Ridership drop another blow for Indiana rail line

(WISH Photo)

LAFAYETTE, Ind. (AP) — Indiana’s struggling Amtrak service faces more challenges in its quest to operate beyond January with news that revenue and ridership are falling at a time when train travel nationwide has risen.

Amtrak announced Monday that ridership and revenue were up across the country during the fiscal year that ended Sept. 30. But the Hoosier State line that runs from Indianapolis to Chicago saw a 10 percent decline in revenue and a nearly 8 percent drop in ridership, the Journal & Courier reported.

The figures further cloud the future of the troubled Indiana line.

Congress passed legislation in 2008 that took effect last fall, ending funding for passenger rail routes less than 750 miles long, including the Hoosier State line. Amtrak’s long-distance Cardinal service that operates three days a week between Cincinnati and Chicago, via Indianapolis, was not affected by the loss of federal funding.

The Indiana Department of Transportation and seven local partners, including Indianapolis, Lafayette and Crawfordsville, agreed to pay Amtrak a $2.7 million subsidy to keep the Hoosier State line running for one year last October. INDOT and those communities are funding the line through Jan. 31 under a four-month extension.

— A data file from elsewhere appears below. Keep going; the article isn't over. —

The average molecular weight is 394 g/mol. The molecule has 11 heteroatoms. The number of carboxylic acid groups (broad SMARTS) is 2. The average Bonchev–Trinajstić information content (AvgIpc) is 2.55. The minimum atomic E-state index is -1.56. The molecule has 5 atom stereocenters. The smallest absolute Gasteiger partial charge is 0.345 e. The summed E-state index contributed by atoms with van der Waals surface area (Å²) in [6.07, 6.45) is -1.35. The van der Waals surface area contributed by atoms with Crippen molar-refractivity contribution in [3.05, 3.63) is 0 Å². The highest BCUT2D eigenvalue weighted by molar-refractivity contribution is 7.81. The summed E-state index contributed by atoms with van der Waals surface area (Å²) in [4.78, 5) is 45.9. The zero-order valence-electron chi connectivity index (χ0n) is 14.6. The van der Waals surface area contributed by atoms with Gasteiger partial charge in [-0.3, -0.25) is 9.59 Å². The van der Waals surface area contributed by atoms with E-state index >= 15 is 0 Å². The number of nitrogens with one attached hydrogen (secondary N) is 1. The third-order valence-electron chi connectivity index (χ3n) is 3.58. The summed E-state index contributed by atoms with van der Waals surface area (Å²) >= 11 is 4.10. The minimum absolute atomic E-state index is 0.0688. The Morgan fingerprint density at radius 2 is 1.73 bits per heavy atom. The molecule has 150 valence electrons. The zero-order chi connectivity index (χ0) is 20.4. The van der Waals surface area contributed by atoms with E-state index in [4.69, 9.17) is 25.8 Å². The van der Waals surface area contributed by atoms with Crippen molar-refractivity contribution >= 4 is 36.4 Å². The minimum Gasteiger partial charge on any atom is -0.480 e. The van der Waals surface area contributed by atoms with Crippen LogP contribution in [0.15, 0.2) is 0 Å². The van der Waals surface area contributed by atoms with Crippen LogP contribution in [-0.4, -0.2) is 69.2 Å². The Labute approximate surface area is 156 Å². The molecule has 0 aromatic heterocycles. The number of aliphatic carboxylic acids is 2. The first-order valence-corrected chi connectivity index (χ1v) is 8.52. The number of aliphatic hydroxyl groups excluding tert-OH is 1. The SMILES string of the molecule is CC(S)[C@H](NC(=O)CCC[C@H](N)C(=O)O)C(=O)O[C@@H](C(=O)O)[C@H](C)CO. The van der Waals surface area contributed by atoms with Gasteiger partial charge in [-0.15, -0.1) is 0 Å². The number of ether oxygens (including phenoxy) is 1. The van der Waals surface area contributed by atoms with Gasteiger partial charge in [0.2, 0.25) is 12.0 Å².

After that, Chicago-based private contractor Corridor Capital LLC is supposed to take over management under an agreement with the Indiana Department of Transportation that has yet to be finalized.

State officials have been working to improve the amenities on the Hoosier State line in hopes of attracting more riders. Amtrak CEO Joseph Boardman rode the line in late September, stopping along the way to announce free on-board Wi-Fi, snack and drink service and business-class seating.

But he noted then that additional improvements, including more than one daily departure from Indianapolis, would take “a capital investment for the future.”

State Rep. Randy Truitt, R-West Lafayette, said he remains optimistic about the rail line’s future.

“It’s worth looking into figuring out how to make it a better alternative,” he said. “There is an incredible number of individuals who rely on that mode of transportation as their lifeline.”

Truitt said those working to keep the Hoosier State line going need to rally community support.

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